Saturday, 16th week in ordinary time – Matthew 13:24-30
Chapter 13 is the third of Matthew’s five discourses found in the Gospel. In this chapter, Matthew will line up seven parables. We have already heard the parable of the soil (not sower as I have argued so passionately in the earlier talk). In today’s Gospel, Jesus tells a second parable about sowing seeds, this time about two sowers — one who sows good seed to grow wheat, and the enemy who sows weeds among the wheat. The audience seems to comprise both disciples, the audience for 13:18-23, and crowds (13:34, 36).
In the parable of the weeds and wheat, an “enemy” comes when everyone is sleeping and sows’ weeds”. In the scriptures, Matthew uses the Greek term ‘zizania’ to describe the weeds. In modern botanical terms zizania refers to wild rice grasses. What Matthew most likely refers to, however, is darnel or cockle, a noxious weed that closely resembles wheat and is plentiful in Israel. Darnel looked very similar to wheat in the initial stages of growth but revealed their true identity closer to the harvest when the pant matured and the ears appeared. The ears of the real wheat are heavy and will droop, while the ears of the darnel stand up straight.
In the previous parable, the seed experiences difficulties. This time, the difficulties involve not the types of ground on which it falls, but the actions of an enemy person, “while everyone was asleep.” When the householder’s slaves notice the weeds, their first response is to question the quality of the seed. “Master, did you not sow good seed in your field? Where, then, did these weeds come from?” (13:27) When the master replies that an enemy has sown the weeds, the slaves are anxious to take care of the problem, to root those nasty weeds right out. But the master restrains his servants, saying that in gathering the weeds they would uproot the wheat along with them. He orders them to let both grow together until the harvest. Then he will send out his reapers to collect and burn the weeds and to gather the wheat into his barn (13:28-30). The farmer’s strange practice of allowing the wheat and weeds to grow up together can best be understood as a symbol of God’s patience.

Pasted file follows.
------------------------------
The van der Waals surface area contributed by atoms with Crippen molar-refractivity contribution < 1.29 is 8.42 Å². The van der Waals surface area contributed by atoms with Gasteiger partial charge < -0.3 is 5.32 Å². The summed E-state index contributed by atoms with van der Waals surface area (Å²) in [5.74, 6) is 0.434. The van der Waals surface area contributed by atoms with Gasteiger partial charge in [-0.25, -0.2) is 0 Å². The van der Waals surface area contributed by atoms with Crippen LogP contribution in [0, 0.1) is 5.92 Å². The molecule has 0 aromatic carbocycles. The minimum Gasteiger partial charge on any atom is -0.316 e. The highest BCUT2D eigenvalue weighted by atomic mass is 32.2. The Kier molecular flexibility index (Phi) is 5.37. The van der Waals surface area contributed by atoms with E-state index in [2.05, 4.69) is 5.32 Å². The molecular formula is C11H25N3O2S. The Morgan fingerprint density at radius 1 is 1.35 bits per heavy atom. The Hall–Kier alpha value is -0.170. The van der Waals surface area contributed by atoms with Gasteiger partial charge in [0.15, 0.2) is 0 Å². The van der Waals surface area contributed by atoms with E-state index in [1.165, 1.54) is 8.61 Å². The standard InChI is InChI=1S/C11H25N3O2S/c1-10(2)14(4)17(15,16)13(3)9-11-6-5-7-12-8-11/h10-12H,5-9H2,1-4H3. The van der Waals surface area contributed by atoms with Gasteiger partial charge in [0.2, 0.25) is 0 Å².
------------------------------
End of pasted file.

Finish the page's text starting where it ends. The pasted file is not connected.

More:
Interestingly, at verses 30-31, Matthew ends the parable and immediately begins another. In fact, he tells two more parables before offering an interpretation of the wheat and the weeds. He is prompted to do so by the disciples (13:36) and then he gives an allegorical explanation to the parable which is not part of today’s Gospel text but I recommend you read it.
Jesus’ allegorical explanation (13:36-43), which is directed to his disciples. Christian interpreters have typically read the story as an allegorical warning to the church, which, like the field with good and bad seeds, is a mixed body that includes both saints and sinners. This was not the mind of Jesus. Like the parable of the sower, the parable of the wheat and weeds offers a perspective on opposition to Jesus, and also speaks more generally to the persistence of evil in the world. In the clearest of terms, Jesus tells his disciples what almost every element of the parable represents: “The one who sows the good seed is the Son of Man, the field is the world, and the good seed are the children of the kingdom; the weeds are the children of the evil one, and the enemy who sowed them is the devil; the harvest is the end of the age, and the reapers are angels” (13:37-39). Jesus does not, however, say whom the slaves represent. What then does this parable teach us, simply this, that members of the church are not to judge one another, but to wait for God’s angels to sort the good from the bad at the final judgment.
Labeling people as children of the devil hardly facilitates our recognising all people as bearing the image of God. The parable warns us that now is not the time to be presuming to know final outcomes. Nor can we forget that God’s infinite and indiscriminate mercy.